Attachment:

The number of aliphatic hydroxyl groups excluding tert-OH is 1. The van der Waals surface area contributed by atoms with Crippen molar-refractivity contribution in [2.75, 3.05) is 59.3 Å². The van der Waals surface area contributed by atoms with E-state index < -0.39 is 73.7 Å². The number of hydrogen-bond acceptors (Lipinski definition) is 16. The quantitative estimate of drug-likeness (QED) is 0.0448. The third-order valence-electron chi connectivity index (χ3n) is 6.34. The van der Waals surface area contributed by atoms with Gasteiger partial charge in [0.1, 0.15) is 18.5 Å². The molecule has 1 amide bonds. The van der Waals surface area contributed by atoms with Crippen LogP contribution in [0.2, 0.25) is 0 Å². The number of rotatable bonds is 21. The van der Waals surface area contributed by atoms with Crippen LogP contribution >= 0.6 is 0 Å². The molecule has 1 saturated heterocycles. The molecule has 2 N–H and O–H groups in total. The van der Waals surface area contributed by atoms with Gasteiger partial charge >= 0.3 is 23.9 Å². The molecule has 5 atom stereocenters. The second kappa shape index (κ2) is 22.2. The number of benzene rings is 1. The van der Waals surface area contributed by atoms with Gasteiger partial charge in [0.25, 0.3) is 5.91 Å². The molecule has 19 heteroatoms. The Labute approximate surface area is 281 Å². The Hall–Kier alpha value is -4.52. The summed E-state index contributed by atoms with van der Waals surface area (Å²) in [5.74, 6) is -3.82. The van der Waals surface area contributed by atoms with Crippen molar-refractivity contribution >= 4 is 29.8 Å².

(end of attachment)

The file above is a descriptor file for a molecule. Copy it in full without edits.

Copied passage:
The number of aliphatic hydroxyl groups excluding tert-OH is 1. The van der Waals surface area contributed by atoms with Crippen molar-refractivity contribution in [2.75, 3.05) is 59.3 Å². The van der Waals surface area contributed by atoms with E-state index < -0.39 is 73.7 Å². The number of hydrogen-bond acceptors (Lipinski definition) is 16. The quantitative estimate of drug-likeness (QED) is 0.0448. The third-order valence-electron chi connectivity index (χ3n) is 6.34. The van der Waals surface area contributed by atoms with Gasteiger partial charge in [0.1, 0.15) is 18.5 Å². The molecule has 1 amide bonds. The van der Waals surface area contributed by atoms with Crippen LogP contribution in [0.2, 0.25) is 0 Å². The number of rotatable bonds is 21. The van der Waals surface area contributed by atoms with Crippen LogP contribution >= 0.6 is 0 Å². The molecule has 1 saturated heterocycles. The molecule has 2 N–H and O–H groups in total. The van der Waals surface area contributed by atoms with Gasteiger partial charge >= 0.3 is 23.9 Å². The molecule has 5 atom stereocenters. The second kappa shape index (κ2) is 22.2. The number of benzene rings is 1. The van der Waals surface area contributed by atoms with Gasteiger partial charge in [0.25, 0.3) is 5.91 Å². The molecule has 19 heteroatoms. The Labute approximate surface area is 281 Å². The Hall–Kier alpha value is -4.52. The summed E-state index contributed by atoms with van der Waals surface area (Å²) in [5.74, 6) is -3.82. The van der Waals surface area contributed by atoms with Crippen molar-refractivity contribution >= 4 is 29.8 Å².